It happens when you least expect it…as if dealing with all of the other various trials and tribulations of adolescence aren’t enough for parents, the day comes when your son or daughter wants you to meet the love of their life – the latest and greatest girlfriend or boyfriend. Perhaps she wants to invite him over for dinner or to (gasp) a family function. With everything else going on, it can be a challenge for parents to know just how to act or what to do. Chances are, this won’t be the last and this situation actually provides us another opportunity to work on building this “new relationship” we are establishing with our soon-to-be grown-up teenager.
Boyfriends and Girlfriends should be treated with the same warmth and courtesy we would treat any other of our children’s friends. Regardless of what the label is, they are still someone with whom our teen has decided to chose as a friend and if ever there is a time for the golden rule, this is it. It helps me to think how I would want my teens to treat a friend or date that I bring home. It is so tempting to want to offer words of romantic wisdom, or make a fuss over the girlfriend, boyfriend, dating, whatever – but, don’t. Resist the urge and instead, think back to your own teenage dating days and try to remember how you felt and how you wanted to be treated. Chances are, you were taking yourself very seriously and expected those around you – including your parents – to treat you the same way.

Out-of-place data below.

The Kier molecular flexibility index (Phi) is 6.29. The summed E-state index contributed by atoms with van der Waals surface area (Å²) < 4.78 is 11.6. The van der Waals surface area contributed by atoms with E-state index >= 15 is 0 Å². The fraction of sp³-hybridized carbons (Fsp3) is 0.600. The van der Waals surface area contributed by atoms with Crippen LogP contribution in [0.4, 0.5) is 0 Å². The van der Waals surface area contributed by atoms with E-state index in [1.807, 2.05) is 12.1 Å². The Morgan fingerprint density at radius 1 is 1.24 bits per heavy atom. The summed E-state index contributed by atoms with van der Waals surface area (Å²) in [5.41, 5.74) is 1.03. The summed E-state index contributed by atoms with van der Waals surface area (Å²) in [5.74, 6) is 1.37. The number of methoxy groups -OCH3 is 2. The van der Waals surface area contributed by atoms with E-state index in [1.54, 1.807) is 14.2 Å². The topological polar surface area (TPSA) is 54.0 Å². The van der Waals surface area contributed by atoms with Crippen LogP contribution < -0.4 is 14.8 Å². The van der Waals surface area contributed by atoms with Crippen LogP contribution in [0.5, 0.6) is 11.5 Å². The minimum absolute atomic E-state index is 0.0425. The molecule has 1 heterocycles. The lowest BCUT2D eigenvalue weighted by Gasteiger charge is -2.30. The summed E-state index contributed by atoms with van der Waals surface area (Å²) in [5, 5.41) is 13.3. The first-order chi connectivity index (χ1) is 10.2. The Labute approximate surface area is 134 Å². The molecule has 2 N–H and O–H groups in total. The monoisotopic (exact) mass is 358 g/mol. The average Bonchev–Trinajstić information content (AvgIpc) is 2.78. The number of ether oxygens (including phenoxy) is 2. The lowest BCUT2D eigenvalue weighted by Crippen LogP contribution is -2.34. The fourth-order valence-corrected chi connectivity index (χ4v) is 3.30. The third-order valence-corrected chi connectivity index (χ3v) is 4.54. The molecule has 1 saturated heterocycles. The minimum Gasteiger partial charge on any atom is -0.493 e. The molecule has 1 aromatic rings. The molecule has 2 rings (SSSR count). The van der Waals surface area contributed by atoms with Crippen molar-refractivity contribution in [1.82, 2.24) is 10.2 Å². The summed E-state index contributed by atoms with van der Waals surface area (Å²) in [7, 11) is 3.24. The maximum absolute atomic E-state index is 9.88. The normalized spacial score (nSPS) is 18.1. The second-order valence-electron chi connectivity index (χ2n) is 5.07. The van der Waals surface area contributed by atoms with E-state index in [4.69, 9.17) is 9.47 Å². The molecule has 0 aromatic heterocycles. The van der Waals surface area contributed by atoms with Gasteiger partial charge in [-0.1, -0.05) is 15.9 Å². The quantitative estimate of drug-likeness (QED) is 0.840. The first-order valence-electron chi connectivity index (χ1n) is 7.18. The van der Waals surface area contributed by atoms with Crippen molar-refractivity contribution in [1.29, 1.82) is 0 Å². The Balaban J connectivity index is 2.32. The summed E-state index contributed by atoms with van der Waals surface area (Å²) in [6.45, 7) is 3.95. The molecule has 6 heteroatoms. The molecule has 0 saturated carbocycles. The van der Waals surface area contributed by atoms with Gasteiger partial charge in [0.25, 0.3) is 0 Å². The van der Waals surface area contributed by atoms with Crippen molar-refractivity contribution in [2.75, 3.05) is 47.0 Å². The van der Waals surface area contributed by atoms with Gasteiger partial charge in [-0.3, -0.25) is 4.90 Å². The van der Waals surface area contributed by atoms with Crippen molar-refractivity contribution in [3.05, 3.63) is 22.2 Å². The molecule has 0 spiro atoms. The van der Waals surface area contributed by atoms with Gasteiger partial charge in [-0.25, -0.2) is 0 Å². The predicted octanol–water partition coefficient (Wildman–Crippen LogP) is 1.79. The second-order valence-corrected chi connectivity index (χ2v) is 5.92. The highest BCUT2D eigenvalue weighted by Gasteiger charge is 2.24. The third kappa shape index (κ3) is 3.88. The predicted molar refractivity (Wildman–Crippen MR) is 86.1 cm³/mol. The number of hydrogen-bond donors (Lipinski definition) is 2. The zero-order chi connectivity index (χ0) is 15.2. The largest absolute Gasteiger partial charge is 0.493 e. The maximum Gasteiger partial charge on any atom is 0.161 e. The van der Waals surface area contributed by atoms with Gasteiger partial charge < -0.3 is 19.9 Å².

This does not mean that parents need to take things super seriously or treat each new boyfriend or girlfriend as a forever member of the family – just practice being warm, polite and kindly detached. No baby pictures, embarrassing stories or inquiring after “intentions.” This could cause your teen to cease sharing his or her life with you and I’m willing to bet this is not what you want. So, just take it easy and use basic social/people skills and things should be pleasant enough.
But, you’re wondering, what if I really hate this person, or disapprove of their language/family/hair color/ job/ whatever? My advice is, unless safety is an issue, shhhhhh. Just don’t feel like you need to offer up judgment. For most teenagers, boyfriends and girlfriends change as quickly as hairstyles. All that will be left after you’ve shared your “opinion” will be ill-feelings between your child and yourself. Show your child that you trust him to make good decisions and reasonable choices and you’ll further build trust during a rocky, tumultuous time.
My final word of advice is to refrain from getting sucked into the drama or in the middle – so often parents either become attached to a boyfriend or girlfriend. or somehow stuck in the middle of a romantic drama. You might really like someone who your teen decides to dump, or your teen might get his heart broken and you’ll be sorely tempted to intervene. Don’t. Your job is to be supportive, encouraging parent – not a couples therapist or Dear Abby. Keep the “just like one of her other friends” rule in mind and butt out. Warm, courteous, and kindly detached. You may have a lot of boyfriends/girlfriends to meet and you don’t want to burn yourself out!